The most surprising world view I discovered in the book, The Transforming Vision, by Walsh and Middleton was the ability for a follower of Christ to be open-minded toward other cultures that are different in their beliefs, practices, and values. The reading has taught me not to be so one-sided on issues, but to listen to others who have a different perspective than I do. We all come from different backgrounds and not everyone shares the same values. The book gives examples of how each culture practices their traditions and customs. For example, the Japanese value the trait of loyalty.
Historical knowledge and science provide a point where biblical and cultural stories collide (Goheen & Bartholomew, p. 130). Culture is communicated through common stories and events. Science or the human desire to explain what is seen can be identified within Greek mythology throughout history to the postmodern views of today. The Christian worldview provides a basis for belief in a creator, not dependent on human action continue existence (Goheen & Bartholomew, p. 23). Scientific exploration and discovery is a part of God’s creation.
The name of the model, Allies, is truly representative of how the model views the relationship between psychology and Christianity: partners, associates, helpers, affiliates, etc. In this model psychology and Christianity are two individual units, or team members, that collectively perform tasks to accomplish a common goal: finding truth. Visually, this model can be compared to a circular Venn diagram with psychology as one circle, Christianity as the other circle, and truth in the middle overlap, where the two circles join together. Johnson (2010), writes about this alleged alliance in his book, implying that Christians should take seriously the influence physiology has on the cognition and emotion of an individual. Johnson (2010) was influenced by Spilka (1987), who maintained that Christians should view science as an ally to theology because it provides evidence for God’s design.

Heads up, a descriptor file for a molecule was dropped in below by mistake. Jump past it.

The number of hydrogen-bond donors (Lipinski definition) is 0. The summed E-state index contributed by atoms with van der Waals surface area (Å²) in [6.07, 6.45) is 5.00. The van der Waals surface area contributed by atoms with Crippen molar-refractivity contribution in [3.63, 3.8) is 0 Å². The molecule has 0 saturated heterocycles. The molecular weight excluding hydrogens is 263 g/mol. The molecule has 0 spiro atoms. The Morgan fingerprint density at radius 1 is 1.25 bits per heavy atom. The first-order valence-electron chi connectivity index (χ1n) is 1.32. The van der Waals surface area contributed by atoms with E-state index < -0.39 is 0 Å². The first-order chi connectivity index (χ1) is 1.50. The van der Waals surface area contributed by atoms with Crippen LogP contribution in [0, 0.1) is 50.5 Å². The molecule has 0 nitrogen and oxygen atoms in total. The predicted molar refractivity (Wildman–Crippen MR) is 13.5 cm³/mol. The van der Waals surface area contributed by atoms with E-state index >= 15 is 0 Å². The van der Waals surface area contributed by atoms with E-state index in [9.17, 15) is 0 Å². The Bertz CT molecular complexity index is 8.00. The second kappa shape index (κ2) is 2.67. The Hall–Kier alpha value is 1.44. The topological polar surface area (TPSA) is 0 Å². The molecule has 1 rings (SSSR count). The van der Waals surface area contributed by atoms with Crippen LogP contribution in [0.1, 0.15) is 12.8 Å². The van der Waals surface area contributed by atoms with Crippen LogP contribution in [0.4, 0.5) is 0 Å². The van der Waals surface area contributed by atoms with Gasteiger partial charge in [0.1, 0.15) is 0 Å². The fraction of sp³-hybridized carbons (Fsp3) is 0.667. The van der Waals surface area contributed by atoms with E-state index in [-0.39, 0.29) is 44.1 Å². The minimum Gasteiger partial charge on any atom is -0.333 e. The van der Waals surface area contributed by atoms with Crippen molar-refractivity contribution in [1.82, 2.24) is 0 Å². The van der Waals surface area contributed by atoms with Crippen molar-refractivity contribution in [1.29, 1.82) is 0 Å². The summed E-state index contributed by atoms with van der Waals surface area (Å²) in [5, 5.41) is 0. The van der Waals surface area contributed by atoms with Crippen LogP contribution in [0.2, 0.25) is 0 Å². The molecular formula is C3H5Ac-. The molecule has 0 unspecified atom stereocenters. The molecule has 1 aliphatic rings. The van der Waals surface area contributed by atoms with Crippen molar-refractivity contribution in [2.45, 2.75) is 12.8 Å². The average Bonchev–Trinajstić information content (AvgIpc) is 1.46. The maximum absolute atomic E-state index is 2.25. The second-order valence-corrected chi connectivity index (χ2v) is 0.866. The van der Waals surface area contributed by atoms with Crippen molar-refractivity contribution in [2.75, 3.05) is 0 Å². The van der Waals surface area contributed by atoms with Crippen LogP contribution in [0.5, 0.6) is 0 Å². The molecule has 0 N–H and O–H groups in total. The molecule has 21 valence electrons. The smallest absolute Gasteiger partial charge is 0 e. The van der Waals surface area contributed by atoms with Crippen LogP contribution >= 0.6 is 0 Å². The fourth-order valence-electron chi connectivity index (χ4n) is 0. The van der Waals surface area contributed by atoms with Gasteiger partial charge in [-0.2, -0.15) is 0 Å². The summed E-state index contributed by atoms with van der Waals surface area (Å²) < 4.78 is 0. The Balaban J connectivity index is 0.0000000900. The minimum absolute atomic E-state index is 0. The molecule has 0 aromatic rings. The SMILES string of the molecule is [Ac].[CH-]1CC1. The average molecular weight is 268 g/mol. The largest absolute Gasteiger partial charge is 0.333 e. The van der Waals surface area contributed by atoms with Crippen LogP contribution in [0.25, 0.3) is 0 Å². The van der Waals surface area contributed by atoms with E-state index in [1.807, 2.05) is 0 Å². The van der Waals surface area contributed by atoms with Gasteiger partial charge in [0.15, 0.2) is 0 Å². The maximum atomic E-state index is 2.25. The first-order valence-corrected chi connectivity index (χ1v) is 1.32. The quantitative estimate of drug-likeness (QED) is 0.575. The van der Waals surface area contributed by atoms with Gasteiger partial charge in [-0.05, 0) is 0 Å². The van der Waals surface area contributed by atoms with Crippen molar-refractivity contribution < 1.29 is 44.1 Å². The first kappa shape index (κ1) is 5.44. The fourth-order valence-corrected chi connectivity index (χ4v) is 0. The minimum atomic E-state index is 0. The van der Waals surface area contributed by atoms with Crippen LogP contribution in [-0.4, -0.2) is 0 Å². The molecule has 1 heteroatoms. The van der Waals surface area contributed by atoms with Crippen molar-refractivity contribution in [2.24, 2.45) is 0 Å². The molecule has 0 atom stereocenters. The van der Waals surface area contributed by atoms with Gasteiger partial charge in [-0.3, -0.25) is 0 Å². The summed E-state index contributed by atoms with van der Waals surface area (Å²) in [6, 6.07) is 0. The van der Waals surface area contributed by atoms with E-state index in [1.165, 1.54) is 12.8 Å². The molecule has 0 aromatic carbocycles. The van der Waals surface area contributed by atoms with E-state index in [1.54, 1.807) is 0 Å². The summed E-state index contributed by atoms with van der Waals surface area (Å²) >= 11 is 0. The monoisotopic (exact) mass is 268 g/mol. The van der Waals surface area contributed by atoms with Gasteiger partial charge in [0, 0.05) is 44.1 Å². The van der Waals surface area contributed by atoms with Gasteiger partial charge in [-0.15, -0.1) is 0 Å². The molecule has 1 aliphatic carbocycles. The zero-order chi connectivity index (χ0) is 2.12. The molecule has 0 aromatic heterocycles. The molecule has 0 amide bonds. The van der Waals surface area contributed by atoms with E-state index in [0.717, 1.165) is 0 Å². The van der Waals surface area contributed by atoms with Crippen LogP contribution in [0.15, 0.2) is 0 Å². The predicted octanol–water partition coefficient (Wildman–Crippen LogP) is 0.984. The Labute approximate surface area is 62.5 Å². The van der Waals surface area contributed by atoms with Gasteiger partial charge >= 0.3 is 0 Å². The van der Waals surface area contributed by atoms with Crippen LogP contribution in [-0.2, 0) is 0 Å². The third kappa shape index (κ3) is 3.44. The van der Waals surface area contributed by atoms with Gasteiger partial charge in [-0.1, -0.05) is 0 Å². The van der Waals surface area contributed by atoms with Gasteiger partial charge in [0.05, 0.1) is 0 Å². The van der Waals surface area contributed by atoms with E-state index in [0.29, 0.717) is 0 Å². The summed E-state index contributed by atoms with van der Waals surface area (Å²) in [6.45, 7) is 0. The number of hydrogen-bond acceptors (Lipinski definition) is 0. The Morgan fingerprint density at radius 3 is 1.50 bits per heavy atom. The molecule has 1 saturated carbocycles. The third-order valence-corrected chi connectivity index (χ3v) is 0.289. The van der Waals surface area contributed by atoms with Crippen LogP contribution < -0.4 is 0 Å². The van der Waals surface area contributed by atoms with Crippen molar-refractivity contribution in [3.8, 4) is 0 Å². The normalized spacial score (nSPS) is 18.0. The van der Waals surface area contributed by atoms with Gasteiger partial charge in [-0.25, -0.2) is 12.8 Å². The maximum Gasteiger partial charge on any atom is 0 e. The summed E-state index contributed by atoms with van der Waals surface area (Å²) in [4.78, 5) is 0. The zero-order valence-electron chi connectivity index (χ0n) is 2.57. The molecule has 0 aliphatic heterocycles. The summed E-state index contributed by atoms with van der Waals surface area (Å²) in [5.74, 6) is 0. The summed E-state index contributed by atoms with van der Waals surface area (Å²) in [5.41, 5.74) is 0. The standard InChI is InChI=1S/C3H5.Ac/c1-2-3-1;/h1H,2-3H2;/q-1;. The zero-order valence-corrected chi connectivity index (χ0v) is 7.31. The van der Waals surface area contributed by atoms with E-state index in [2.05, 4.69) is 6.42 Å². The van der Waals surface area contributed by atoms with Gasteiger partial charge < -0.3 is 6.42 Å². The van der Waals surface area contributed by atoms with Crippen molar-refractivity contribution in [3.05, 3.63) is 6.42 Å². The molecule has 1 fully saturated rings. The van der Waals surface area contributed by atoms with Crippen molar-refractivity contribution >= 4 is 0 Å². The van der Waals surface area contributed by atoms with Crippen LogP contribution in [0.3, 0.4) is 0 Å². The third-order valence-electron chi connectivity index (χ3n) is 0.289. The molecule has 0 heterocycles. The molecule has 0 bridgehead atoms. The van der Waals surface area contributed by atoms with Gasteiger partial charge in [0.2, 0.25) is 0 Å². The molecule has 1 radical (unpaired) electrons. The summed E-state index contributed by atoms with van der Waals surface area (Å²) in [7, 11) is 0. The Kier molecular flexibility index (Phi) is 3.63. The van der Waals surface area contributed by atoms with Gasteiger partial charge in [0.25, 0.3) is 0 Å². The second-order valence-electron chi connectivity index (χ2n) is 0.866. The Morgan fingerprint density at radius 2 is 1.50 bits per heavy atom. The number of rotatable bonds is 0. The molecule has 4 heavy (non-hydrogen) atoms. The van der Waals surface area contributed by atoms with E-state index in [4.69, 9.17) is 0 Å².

In Christian tradition, the existence of God is central to the religion and the practices and beliefs associated with it. In this tradition, God can be conceived of as an all powerful, immortal and transcendent being who governs and creates the world as it is known. During the Medieval Era Christianity dominated Europe, leading to an extensive amount of philosophical and scholarly works related to God and how to properly conceive of him. As a result, many philosophical topics and theories were brought under examination in an attempt to combine them with Christian ideologies and conceptions of God and the world. One of the many topics brought under consideration was free will.